A Los Angeles teen who designed and made a Marie Antoinette-style prom dress completely out of duct tape was named Wednesday as the winner of a national scholarship contest.
Karla Torres, who graduated this spring from Francisco Bravo Medical Magnet High School in Boyle Heights, won a $10,000 scholarship after amassing the most votes for her dress in the competition’s online poll.
Torres, 18, was named a finalist last month for the 23rd annual “Stuck at Prom” scholarship contest sponsored by Duck Tape, a trademarked brand of duct tape. As a finalist, she had to compete against five other teen dressmakers for votes.
The 18-year-old said she found out last week that she won the grand prize, but had to keep the news under wraps until the official announcement.
Read more: Inspired at the Getty, LA teen’s duct tape dress among scholarship contest’s finalists
“I just got so excited,” Torres said. “I just really wanted to tell people.”
She was, however, able to tell her immediate family, including her mom, who she said helped bring her pink, white and gold dress to life.
“We started jumping up and down,” she laughed, recalling the moment with her mom. “It’s crazy, it doesn’t feel real.”
Torres’ dress, an intricate design featuring detailed lace and florals, was inspired by 18th-century French art she saw on a field trip to the J. Paul Getty Museum. Her design will soon be displayed at Duck Tape headquarters in Ohio, she said, on display with past winners.
“My dress is going to be all the way across the country,” Torres said. “It’s a national contest. … Being selected as the only Californian, and more specifically the event [from] Los Angeles and Boyle Heights, it’s really cool.”
As the first in her family to go to college, Torres said the $10,000 scholarship would be a huge help, even with significant financial aid. She said it was overwhelming trying to understand all the different costs and fees she would have to pay for her freshman year at a California State University school.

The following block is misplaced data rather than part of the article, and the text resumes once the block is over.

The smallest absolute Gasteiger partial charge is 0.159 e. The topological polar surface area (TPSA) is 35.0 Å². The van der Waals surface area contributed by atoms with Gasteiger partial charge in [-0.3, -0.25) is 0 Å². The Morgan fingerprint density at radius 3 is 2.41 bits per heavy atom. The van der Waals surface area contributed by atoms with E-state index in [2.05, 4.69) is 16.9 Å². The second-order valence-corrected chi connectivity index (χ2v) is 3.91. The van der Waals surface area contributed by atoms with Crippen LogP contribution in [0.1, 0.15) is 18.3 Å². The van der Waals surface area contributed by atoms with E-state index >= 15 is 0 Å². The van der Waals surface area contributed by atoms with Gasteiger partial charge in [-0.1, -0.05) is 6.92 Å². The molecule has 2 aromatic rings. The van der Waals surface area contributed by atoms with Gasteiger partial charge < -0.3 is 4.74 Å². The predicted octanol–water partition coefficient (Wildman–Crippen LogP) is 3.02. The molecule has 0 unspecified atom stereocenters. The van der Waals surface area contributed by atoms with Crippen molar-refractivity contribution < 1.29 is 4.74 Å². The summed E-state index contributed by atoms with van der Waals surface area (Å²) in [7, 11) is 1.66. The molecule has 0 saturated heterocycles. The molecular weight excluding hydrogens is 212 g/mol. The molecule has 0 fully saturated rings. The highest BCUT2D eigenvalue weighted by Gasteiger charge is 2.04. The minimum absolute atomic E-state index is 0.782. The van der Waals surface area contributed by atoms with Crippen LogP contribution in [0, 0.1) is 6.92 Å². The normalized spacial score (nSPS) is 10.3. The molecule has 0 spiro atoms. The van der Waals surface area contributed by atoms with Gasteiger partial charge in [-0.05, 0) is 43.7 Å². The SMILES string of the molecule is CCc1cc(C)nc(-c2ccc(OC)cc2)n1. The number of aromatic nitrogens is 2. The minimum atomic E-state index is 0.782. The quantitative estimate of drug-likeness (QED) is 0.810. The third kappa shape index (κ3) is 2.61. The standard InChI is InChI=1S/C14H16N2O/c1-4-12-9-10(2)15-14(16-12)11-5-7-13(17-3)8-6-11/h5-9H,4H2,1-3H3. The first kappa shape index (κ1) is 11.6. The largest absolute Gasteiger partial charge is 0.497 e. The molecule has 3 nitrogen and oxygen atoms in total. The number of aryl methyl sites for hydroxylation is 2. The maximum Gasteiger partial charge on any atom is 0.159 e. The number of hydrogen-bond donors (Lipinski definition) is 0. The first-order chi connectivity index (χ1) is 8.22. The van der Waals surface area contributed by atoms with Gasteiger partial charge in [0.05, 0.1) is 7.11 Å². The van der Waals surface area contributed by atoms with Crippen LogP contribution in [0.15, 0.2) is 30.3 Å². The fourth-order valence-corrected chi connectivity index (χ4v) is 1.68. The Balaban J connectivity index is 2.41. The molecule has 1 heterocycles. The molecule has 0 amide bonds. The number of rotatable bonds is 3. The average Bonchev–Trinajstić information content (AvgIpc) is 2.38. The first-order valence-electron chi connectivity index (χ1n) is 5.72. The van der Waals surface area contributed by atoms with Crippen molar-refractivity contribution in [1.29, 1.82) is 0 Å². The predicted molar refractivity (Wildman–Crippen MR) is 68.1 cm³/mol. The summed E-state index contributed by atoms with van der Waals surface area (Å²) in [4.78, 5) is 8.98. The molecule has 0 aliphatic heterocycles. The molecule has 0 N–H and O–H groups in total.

But she knows one thing, her first purchase with the scholarship money will be a new laptop.
“I really want a new laptop because the old one I have is a little rusty and really slow,” she said. She can’t even remember exactly when she got it, but sometime in middle school, she said.
She plans to study business marketing in college, ideally focused on the fashion industry. She said she is hopeful that this contest and the media attention that’s coming with it — even relatives in Mexico saw her dress featured in the news — will help propel her into the field.
“After this competition, I hope to be intern in a fashion company in the future,” Torres said. “That’s something I am interested in and will always be interested in.”
Of more than 200 entries to the contest, Torres’ gown was selected among the top five designs for dresses. Another top five tuxedo finalists were chosen — with Ian Hernandez Rojas of Taylorsville, Utah, winning with a suit that honored his Salvadoran roots.
“From going viral on social media to fielding interviews with the media, the top 10 finalists gave it their all,” Ashley Luke, senior product manager at Shurtape Technologies, the company that markets the Duck Tape brand, said in a statement. “With so many talented teens entering this year’s contest, the competition was high, but Karla and Ian really exemplified how an ordinary material, like Duck Tape, can be transformed into an artistic attitude.”
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This story originally appeared in the Los Angeles Times.